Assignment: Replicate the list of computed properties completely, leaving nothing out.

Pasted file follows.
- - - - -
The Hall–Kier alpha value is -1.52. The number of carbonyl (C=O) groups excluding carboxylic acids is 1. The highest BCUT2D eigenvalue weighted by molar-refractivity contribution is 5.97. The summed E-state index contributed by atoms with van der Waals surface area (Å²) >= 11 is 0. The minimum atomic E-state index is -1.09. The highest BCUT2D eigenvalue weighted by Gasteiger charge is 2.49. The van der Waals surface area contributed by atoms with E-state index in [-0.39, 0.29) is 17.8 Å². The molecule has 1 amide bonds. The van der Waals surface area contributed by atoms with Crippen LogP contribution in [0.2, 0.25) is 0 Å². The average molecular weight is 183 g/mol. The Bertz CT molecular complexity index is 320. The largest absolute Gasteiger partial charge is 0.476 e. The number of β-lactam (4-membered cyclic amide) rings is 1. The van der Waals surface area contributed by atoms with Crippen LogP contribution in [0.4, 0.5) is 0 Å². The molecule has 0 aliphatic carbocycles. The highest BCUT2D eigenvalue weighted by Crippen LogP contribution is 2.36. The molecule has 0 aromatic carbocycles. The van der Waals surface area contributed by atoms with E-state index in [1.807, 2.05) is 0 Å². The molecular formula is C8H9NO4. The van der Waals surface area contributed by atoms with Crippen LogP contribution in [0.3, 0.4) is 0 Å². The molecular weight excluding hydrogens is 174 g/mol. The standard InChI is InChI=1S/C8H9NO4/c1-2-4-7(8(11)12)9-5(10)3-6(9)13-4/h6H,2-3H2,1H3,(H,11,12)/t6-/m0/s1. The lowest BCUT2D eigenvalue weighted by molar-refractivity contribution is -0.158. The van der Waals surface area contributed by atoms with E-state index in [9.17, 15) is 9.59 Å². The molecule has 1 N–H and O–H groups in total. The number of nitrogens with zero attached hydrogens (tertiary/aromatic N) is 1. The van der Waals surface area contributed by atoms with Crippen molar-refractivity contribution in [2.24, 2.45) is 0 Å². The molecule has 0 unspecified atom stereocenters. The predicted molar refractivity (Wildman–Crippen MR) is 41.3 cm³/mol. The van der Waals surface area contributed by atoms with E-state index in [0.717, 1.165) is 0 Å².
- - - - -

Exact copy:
The Hall–Kier alpha value is -1.52. The number of carbonyl (C=O) groups excluding carboxylic acids is 1. The highest BCUT2D eigenvalue weighted by molar-refractivity contribution is 5.97. The summed E-state index contributed by atoms with van der Waals surface area (Å²) >= 11 is 0. The minimum atomic E-state index is -1.09. The highest BCUT2D eigenvalue weighted by Gasteiger charge is 2.49. The van der Waals surface area contributed by atoms with E-state index in [-0.39, 0.29) is 17.8 Å². The molecule has 1 amide bonds. The van der Waals surface area contributed by atoms with Crippen LogP contribution in [0.2, 0.25) is 0 Å². The average molecular weight is 183 g/mol. The Bertz CT molecular complexity index is 320. The largest absolute Gasteiger partial charge is 0.476 e. The number of β-lactam (4-membered cyclic amide) rings is 1. The van der Waals surface area contributed by atoms with Crippen LogP contribution in [0.4, 0.5) is 0 Å². The molecule has 0 aliphatic carbocycles. The highest BCUT2D eigenvalue weighted by Crippen LogP contribution is 2.36. The molecule has 0 aromatic carbocycles. The van der Waals surface area contributed by atoms with E-state index in [1.807, 2.05) is 0 Å². The molecular formula is C8H9NO4. The van der Waals surface area contributed by atoms with Crippen LogP contribution in [0.3, 0.4) is 0 Å². The molecular weight excluding hydrogens is 174 g/mol. The standard InChI is InChI=1S/C8H9NO4/c1-2-4-7(8(11)12)9-5(10)3-6(9)13-4/h6H,2-3H2,1H3,(H,11,12)/t6-/m0/s1. The lowest BCUT2D eigenvalue weighted by molar-refractivity contribution is -0.158. The van der Waals surface area contributed by atoms with E-state index in [9.17, 15) is 9.59 Å². The molecule has 1 N–H and O–H groups in total. The number of nitrogens with zero attached hydrogens (tertiary/aromatic N) is 1. The van der Waals surface area contributed by atoms with Crippen molar-refractivity contribution in [2.24, 2.45) is 0 Å². The molecule has 0 unspecified atom stereocenters. The predicted molar refractivity (Wildman–Crippen MR) is 41.3 cm³/mol. The van der Waals surface area contributed by atoms with E-state index in [0.717, 1.165) is 0 Å².